Sergio Garcia wants to practice law in California. He currently runs a paralegal support company and himself spent time as a paralegal. He graduated from a California law school and passed the state bar exam on his first try in 2009, whereas roughly half of test-takers in California require more than one attempt to pass the exam. The California State Bar approves of him.
Yet the federal government feels justified in declaring that he cannot be admitted to the Bar, providing an example of Congress creating overly specific legislation in which intended or unintended consequences later prove harmful both to the U.S. economy as well as the aspiration of innumerable individuals.
Why can't he be a lawyer?
He’s an illegal immigrant — one from Mexico who spent the better part of his first decade in America before going back to Mexico around age nine. Upon re-entry into the U.S. at age 17 in 1994, he filed for a permanent visa and has been waiting for the paperwork to come through ever since. Two decades later, Mr. Garcia is still pursuing his dream of becoming an attorney despite not yet having a visa.
He is far from the only one. There are thousands of undocumented individuals who wish to practice law or another profession in the U.S. but are held back by their lack of proper citizenship or permanent resident status. There is now a Dream Bar Association seeking “to provide a forum where its members can answer question related to the legal field, and work cooperatively on other issues affecting undocumented immigrant people.”
At 36, Mr. Garcia is too old for any law passed for the benefit of immigrants who were brought to the country as young children to apply to him. He is involved in a lawsuit against the Department of Justice, one he says he is prepared to take all the way to the U.S. Supreme Court if need be. As the Wall Street Journal has reported, the DOJ says that the Personal Responsibility and Work Opportunity Reconciliation Act passed by Congress in 1996 prevents the use of public funds for the benefit of illegal immigrants, including obtaining any kind of professional license (unless a state passes a law explicitly allowing this).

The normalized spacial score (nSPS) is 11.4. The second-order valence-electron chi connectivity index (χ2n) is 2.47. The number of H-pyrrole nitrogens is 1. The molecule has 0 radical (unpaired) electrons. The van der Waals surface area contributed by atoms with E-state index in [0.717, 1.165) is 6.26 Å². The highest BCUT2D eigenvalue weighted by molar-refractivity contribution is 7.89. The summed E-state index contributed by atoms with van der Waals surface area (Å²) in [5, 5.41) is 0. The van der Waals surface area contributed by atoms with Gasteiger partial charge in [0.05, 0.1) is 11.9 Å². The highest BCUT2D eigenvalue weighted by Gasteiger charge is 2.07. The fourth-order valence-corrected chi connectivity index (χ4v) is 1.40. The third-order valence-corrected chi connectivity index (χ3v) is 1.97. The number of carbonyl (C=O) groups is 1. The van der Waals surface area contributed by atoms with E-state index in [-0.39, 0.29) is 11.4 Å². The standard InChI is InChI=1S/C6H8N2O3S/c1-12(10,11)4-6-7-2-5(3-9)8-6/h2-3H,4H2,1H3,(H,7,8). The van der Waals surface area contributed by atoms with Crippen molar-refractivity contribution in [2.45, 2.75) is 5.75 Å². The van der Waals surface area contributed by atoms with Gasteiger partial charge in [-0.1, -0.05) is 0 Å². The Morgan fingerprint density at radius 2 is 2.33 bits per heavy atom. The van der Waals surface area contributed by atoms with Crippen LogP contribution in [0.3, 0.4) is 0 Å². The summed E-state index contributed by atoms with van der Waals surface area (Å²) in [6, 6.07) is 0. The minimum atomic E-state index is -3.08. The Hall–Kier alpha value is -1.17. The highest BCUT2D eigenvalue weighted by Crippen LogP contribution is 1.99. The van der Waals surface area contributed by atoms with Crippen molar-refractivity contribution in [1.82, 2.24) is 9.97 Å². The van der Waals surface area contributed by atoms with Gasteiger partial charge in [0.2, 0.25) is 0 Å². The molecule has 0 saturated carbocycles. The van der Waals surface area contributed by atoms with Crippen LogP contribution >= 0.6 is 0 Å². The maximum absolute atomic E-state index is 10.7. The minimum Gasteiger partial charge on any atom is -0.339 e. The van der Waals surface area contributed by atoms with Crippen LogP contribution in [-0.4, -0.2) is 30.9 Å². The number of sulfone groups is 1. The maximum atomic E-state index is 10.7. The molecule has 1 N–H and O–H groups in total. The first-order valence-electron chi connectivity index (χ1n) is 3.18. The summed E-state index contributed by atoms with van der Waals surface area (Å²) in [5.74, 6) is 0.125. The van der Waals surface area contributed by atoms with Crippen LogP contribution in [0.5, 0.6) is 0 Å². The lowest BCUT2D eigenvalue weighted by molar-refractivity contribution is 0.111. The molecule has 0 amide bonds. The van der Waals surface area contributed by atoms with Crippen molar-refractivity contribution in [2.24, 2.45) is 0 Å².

Beyond the support of the California State Bar, Garcia also has the support of the California Attorney General, Kamala Harris, but the state cannot proceed in the face of the federal government’s objection. The California Supreme Court is currently considering the case and has three months to give an opinion.
This federal law holds sway because the highest court of a state ultimately must inspect and approve all law licenses, thus using public funds, as reported by Al Jazeera America.
However, Garcia and his legal team interpret the law as meaning that only professional licenses may not be subsidized for illegal immigrants with public money. As the State Bar Association does most of the work in vetting would-be lawyers, and is funded by membership fees, they maintain that the law does not apply to him.
Garcia, his attorneys, and the state legal authorities are convinced that this is an issue of state sovereignty and that the federal government does not have the right to determine who in a given state is granted a license to practice law. They maintain that such matters have historically — and in their minds, properly — been left to the states.
And why shouldn't a state government determine who may be granted a professional license within state borders? What inter-state role is there for the federal government to play?
This case is only one of a large number that pit individual parties in various states against the federal government on legal matters related to immigration. How this one plays out in months to come once the California Supreme Court makes its opinion known may well be an indicator of the viability of proposals to overhaul the immigration system.
Should this happen, hopefully no one will still be waiting 20 years later to find out whether or not he or she will receive a visa.